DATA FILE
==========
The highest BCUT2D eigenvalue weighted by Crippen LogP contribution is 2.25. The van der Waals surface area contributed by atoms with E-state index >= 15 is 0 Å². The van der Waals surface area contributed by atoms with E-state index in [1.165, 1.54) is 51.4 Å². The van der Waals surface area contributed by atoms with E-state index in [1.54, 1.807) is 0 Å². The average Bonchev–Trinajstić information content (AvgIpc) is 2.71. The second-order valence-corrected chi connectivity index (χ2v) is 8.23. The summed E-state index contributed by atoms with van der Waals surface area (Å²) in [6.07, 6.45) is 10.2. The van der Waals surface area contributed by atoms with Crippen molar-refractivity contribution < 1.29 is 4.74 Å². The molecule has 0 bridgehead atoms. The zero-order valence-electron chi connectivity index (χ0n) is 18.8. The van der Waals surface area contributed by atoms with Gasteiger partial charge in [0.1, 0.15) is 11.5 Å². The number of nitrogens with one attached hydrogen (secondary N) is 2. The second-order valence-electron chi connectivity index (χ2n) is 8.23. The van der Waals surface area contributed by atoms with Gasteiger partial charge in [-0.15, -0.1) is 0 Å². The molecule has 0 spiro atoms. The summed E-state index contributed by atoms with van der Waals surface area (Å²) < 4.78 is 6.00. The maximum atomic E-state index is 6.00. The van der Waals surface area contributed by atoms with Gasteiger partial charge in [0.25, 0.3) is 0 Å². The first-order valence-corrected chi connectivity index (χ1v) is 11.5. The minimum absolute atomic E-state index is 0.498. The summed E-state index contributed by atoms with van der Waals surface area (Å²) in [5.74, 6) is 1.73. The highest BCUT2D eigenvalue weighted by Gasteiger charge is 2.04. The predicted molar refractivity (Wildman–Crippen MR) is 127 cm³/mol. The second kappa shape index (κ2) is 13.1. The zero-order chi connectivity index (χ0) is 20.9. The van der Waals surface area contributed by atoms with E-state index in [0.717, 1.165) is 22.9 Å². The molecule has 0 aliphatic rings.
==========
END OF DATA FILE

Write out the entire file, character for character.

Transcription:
The highest BCUT2D eigenvalue weighted by Crippen LogP contribution is 2.25. The van der Waals surface area contributed by atoms with E-state index >= 15 is 0 Å². The van der Waals surface area contributed by atoms with E-state index in [1.165, 1.54) is 51.4 Å². The van der Waals surface area contributed by atoms with E-state index in [1.54, 1.807) is 0 Å². The average Bonchev–Trinajstić information content (AvgIpc) is 2.71. The second-order valence-corrected chi connectivity index (χ2v) is 8.23. The summed E-state index contributed by atoms with van der Waals surface area (Å²) in [6.07, 6.45) is 10.2. The van der Waals surface area contributed by atoms with Crippen molar-refractivity contribution < 1.29 is 4.74 Å². The molecule has 0 bridgehead atoms. The zero-order valence-electron chi connectivity index (χ0n) is 18.8. The van der Waals surface area contributed by atoms with Gasteiger partial charge in [0.1, 0.15) is 11.5 Å². The number of nitrogens with one attached hydrogen (secondary N) is 2. The second-order valence-electron chi connectivity index (χ2n) is 8.23. The van der Waals surface area contributed by atoms with Gasteiger partial charge in [-0.15, -0.1) is 0 Å². The molecule has 0 spiro atoms. The summed E-state index contributed by atoms with van der Waals surface area (Å²) < 4.78 is 6.00. The maximum atomic E-state index is 6.00. The van der Waals surface area contributed by atoms with Gasteiger partial charge in [0.25, 0.3) is 0 Å². The first-order valence-corrected chi connectivity index (χ1v) is 11.5. The minimum absolute atomic E-state index is 0.498. The summed E-state index contributed by atoms with van der Waals surface area (Å²) in [5.74, 6) is 1.73. The highest BCUT2D eigenvalue weighted by Gasteiger charge is 2.04. The predicted molar refractivity (Wildman–Crippen MR) is 127 cm³/mol. The second kappa shape index (κ2) is 13.1. The zero-order chi connectivity index (χ0) is 20.9. The van der Waals surface area contributed by atoms with E-state index in [0.717, 1.165) is 22.9 Å². The molecule has 0 aliphatic rings.